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We have been following the evolution and mass spreading of Android ransomware for a while now. After seeing early ransomware families combining fake antivirus with the ability to lock the devices screen (Android Defender, for example), last year we discovered Simplocker, the first Android ransomware to actually encrypt user files. This time, ESET researchers have discovered the first known Android lock-screen-type ransomware spreading in the wild that sets the phone’s PIN lock.
In previous Android LockScreen Trojans, the screen-locking functionality was usually achieved by constantly bringing the ransom window to the foreground in an infinite loop. While various self-defense mechanisms were implemented to keep the device user locked out, it wasn’t too difficult to get rid of the malware thus unlocking the device by using Android Debug Bridge (ADB) or deactivating Administrator rights and uninstalling the malicious application in Safe Mode.
Unfortunately, malware writers have stepped up their game, and with the new Android ransom-lockers, detected by ESET as Android/Lockerpin.A, users have no effective way of regaining access to their device without root privileges or without some other form of security management solution installed, apart from a factory reset that would also delete all their data.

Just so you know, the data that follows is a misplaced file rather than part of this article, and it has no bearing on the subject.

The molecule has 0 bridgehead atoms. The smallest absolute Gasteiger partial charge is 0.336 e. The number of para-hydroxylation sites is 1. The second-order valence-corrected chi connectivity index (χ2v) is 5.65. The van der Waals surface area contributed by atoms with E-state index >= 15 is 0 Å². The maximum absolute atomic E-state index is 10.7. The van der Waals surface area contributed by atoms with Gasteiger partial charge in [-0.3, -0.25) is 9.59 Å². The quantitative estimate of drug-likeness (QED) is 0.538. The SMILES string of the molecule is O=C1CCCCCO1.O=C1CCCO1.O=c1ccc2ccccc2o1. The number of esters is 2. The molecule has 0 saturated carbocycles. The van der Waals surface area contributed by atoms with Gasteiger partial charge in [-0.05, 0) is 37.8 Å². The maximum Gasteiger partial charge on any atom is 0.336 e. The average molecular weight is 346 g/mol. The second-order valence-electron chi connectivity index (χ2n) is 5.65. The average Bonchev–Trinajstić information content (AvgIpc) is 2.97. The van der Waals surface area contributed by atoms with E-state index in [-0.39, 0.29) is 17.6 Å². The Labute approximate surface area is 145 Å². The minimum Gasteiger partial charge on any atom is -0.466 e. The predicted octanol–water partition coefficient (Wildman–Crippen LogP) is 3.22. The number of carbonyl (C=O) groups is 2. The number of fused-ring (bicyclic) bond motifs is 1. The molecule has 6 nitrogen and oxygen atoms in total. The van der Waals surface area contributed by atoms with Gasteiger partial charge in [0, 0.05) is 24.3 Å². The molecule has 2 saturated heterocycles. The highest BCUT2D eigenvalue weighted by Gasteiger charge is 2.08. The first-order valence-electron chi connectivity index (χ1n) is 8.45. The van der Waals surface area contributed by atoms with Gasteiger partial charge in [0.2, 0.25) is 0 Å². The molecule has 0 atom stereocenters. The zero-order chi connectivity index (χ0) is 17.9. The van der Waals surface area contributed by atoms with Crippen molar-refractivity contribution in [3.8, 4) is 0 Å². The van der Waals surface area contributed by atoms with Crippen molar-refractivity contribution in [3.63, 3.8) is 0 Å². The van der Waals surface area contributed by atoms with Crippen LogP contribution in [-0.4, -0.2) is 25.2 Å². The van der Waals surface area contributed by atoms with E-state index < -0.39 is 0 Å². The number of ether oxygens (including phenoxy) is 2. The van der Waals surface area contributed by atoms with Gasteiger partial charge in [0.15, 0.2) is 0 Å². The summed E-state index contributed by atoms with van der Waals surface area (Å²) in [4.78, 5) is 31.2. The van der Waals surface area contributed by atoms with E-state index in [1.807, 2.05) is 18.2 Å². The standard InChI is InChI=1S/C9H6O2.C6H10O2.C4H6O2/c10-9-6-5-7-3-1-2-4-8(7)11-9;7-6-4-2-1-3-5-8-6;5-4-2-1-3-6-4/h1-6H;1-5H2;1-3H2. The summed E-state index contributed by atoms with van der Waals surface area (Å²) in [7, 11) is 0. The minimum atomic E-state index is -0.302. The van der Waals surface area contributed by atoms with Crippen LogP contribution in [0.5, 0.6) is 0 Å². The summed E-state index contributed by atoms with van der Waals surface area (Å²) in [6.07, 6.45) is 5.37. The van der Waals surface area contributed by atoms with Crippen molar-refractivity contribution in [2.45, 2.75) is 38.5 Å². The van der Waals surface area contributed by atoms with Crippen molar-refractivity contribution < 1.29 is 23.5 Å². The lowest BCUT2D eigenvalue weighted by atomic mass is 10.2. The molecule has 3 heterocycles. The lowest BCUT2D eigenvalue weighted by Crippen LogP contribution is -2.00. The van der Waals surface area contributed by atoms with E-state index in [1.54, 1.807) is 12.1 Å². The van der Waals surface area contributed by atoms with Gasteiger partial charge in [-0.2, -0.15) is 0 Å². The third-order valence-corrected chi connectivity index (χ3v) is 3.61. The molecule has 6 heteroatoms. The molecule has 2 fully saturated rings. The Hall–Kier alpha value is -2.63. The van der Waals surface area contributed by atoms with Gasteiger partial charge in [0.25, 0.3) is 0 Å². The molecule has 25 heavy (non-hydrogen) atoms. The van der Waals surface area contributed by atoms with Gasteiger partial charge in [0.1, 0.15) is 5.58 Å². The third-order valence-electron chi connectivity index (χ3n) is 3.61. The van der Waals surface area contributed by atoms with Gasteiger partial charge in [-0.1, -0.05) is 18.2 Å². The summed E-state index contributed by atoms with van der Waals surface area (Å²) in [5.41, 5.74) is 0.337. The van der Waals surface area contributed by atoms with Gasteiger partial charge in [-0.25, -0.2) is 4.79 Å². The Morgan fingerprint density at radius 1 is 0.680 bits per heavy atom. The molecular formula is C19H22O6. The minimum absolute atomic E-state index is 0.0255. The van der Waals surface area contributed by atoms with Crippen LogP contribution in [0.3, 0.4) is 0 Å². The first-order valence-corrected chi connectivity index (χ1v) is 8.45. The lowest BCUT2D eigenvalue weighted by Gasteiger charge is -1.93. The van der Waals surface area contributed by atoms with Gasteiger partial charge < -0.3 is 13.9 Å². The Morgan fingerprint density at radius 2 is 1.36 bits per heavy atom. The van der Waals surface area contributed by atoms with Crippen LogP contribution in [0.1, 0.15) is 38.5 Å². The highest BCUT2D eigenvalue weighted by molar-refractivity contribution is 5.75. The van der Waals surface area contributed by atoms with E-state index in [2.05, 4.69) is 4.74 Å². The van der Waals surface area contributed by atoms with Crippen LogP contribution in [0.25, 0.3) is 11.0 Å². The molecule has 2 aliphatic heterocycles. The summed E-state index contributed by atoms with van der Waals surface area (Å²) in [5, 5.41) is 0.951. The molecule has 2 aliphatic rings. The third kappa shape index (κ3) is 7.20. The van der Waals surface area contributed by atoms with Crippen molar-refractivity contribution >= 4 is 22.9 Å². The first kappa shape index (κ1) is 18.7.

Moreover, this ransomware also uses a nasty trick to obtain and preserve Device Administrator privileges so as to prevent uninstallation. This is the first case in which we have observed this aggressive method in Android malware.
After a successful installation, the malware tries to obtain Device Administrator privileges. This trick is being used by Android malware authors more and more, as it makes it more difficult to remove the infection. Earlier versions of this Android/Locker family do this in just the same way as all other Android Trojans – they rely on the user willingly activating the elevated privileges.
In the latest versions, however, the Trojan obtains Device Administrator rights much more covertly. The activation window is overlaid with the Trojan’s malicious window pretending to be an “Update patch installation”. As the victims click through this innocuous-looking installation they also unknowingly activate the Device Administrator privileges in the hidden underlying window.
Not long after, the user will be prompted to pay a $US500 ransom for allegedly viewing and harboring forbidden pornographic material.
After this bogus alert is displayed, the screen is locked, in typical Android Trojan lockscreen fashion. The user may now uninstall Android/Lockerpin.A either by going into Safe Mode or using Android Debug Bridge (ADB). However, after any ransom activity the PIN will be reset and neither the owner nor the attacker can unlock the device, because the PIN is generated randomly and it’s also not sent to the attacker. The only practical way to unlock is to reset to factory defaults – if device is not rooted.